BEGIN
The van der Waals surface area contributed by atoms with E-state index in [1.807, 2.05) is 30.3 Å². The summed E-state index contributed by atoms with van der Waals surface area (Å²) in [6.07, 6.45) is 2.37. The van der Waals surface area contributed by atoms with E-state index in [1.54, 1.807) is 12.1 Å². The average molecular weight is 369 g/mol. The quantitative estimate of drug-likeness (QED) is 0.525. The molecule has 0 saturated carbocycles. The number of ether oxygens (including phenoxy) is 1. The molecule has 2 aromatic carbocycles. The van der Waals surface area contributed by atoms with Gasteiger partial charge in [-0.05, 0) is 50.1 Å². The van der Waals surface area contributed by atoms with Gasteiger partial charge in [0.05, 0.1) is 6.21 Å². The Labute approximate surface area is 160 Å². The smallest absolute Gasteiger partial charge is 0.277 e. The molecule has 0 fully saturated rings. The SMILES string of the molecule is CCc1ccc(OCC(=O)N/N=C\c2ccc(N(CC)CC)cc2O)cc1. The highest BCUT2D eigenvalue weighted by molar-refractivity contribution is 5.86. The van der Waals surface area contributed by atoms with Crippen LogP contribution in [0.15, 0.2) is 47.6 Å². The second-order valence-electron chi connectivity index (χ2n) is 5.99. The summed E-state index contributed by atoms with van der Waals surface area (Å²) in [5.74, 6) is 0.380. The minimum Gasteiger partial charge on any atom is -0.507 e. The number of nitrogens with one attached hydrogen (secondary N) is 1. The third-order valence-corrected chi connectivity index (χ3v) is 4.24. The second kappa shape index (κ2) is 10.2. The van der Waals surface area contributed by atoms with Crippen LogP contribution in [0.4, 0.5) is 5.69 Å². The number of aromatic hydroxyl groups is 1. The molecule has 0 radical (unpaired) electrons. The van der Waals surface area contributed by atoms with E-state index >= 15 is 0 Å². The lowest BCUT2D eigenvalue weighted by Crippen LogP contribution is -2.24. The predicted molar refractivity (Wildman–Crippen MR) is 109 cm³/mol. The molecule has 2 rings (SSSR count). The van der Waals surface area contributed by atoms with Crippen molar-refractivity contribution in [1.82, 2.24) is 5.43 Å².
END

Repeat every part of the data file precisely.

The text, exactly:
The van der Waals surface area contributed by atoms with E-state index in [1.807, 2.05) is 30.3 Å². The summed E-state index contributed by atoms with van der Waals surface area (Å²) in [6.07, 6.45) is 2.37. The van der Waals surface area contributed by atoms with E-state index in [1.54, 1.807) is 12.1 Å². The average molecular weight is 369 g/mol. The quantitative estimate of drug-likeness (QED) is 0.525. The molecule has 0 saturated carbocycles. The number of ether oxygens (including phenoxy) is 1. The molecule has 2 aromatic carbocycles. The van der Waals surface area contributed by atoms with Gasteiger partial charge in [-0.05, 0) is 50.1 Å². The van der Waals surface area contributed by atoms with Gasteiger partial charge in [0.05, 0.1) is 6.21 Å². The Labute approximate surface area is 160 Å². The smallest absolute Gasteiger partial charge is 0.277 e. The molecule has 0 fully saturated rings. The SMILES string of the molecule is CCc1ccc(OCC(=O)N/N=C\c2ccc(N(CC)CC)cc2O)cc1. The highest BCUT2D eigenvalue weighted by molar-refractivity contribution is 5.86. The van der Waals surface area contributed by atoms with Crippen LogP contribution in [0.15, 0.2) is 47.6 Å². The second-order valence-electron chi connectivity index (χ2n) is 5.99. The summed E-state index contributed by atoms with van der Waals surface area (Å²) in [5.74, 6) is 0.380. The minimum Gasteiger partial charge on any atom is -0.507 e. The number of nitrogens with one attached hydrogen (secondary N) is 1. The third-order valence-corrected chi connectivity index (χ3v) is 4.24. The second kappa shape index (κ2) is 10.2. The van der Waals surface area contributed by atoms with Crippen LogP contribution in [0.4, 0.5) is 5.69 Å². The number of aromatic hydroxyl groups is 1. The molecule has 0 radical (unpaired) electrons. The van der Waals surface area contributed by atoms with E-state index >= 15 is 0 Å². The lowest BCUT2D eigenvalue weighted by Crippen LogP contribution is -2.24. The predicted molar refractivity (Wildman–Crippen MR) is 109 cm³/mol. The molecule has 2 rings (SSSR count). The van der Waals surface area contributed by atoms with Crippen molar-refractivity contribution in [1.82, 2.24) is 5.43 Å².